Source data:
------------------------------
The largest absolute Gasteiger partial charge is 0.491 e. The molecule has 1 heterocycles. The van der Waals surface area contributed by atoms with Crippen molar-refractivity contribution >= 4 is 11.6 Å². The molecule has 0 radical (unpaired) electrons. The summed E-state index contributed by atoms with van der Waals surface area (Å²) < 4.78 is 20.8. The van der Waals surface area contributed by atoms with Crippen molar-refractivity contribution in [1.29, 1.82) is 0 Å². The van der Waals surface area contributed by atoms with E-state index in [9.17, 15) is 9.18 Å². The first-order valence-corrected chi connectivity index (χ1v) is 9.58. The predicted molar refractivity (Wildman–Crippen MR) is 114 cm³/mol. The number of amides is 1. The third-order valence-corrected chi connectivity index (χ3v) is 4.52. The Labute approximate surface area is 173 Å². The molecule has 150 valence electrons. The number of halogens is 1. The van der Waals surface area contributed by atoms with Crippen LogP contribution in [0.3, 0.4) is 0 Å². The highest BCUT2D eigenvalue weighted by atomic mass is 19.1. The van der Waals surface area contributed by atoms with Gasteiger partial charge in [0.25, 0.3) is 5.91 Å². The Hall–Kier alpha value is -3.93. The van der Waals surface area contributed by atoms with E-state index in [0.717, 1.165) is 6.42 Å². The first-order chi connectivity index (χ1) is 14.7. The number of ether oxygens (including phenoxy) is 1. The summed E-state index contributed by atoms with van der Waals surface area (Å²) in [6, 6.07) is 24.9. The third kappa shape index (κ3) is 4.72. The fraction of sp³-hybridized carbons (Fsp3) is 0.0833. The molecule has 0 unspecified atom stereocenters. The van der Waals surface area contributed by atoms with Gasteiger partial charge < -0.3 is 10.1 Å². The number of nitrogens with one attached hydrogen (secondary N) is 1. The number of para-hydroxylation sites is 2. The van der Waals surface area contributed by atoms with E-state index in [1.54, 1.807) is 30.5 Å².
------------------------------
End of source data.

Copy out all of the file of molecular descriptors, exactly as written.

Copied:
The largest absolute Gasteiger partial charge is 0.491 e. The molecule has 1 heterocycles. The van der Waals surface area contributed by atoms with Crippen molar-refractivity contribution >= 4 is 11.6 Å². The molecule has 0 radical (unpaired) electrons. The summed E-state index contributed by atoms with van der Waals surface area (Å²) < 4.78 is 20.8. The van der Waals surface area contributed by atoms with Crippen molar-refractivity contribution in [1.29, 1.82) is 0 Å². The van der Waals surface area contributed by atoms with E-state index in [9.17, 15) is 9.18 Å². The first-order valence-corrected chi connectivity index (χ1v) is 9.58. The predicted molar refractivity (Wildman–Crippen MR) is 114 cm³/mol. The number of amides is 1. The third-order valence-corrected chi connectivity index (χ3v) is 4.52. The Labute approximate surface area is 173 Å². The molecule has 150 valence electrons. The number of halogens is 1. The van der Waals surface area contributed by atoms with Crippen LogP contribution in [0.3, 0.4) is 0 Å². The highest BCUT2D eigenvalue weighted by atomic mass is 19.1. The van der Waals surface area contributed by atoms with Gasteiger partial charge in [0.25, 0.3) is 5.91 Å². The Hall–Kier alpha value is -3.93. The van der Waals surface area contributed by atoms with E-state index in [0.717, 1.165) is 6.42 Å². The first-order chi connectivity index (χ1) is 14.7. The number of ether oxygens (including phenoxy) is 1. The summed E-state index contributed by atoms with van der Waals surface area (Å²) in [6, 6.07) is 24.9. The third kappa shape index (κ3) is 4.72. The fraction of sp³-hybridized carbons (Fsp3) is 0.0833. The molecule has 0 unspecified atom stereocenters. The van der Waals surface area contributed by atoms with Gasteiger partial charge < -0.3 is 10.1 Å². The number of nitrogens with one attached hydrogen (secondary N) is 1. The number of para-hydroxylation sites is 2. The van der Waals surface area contributed by atoms with E-state index in [1.54, 1.807) is 30.5 Å².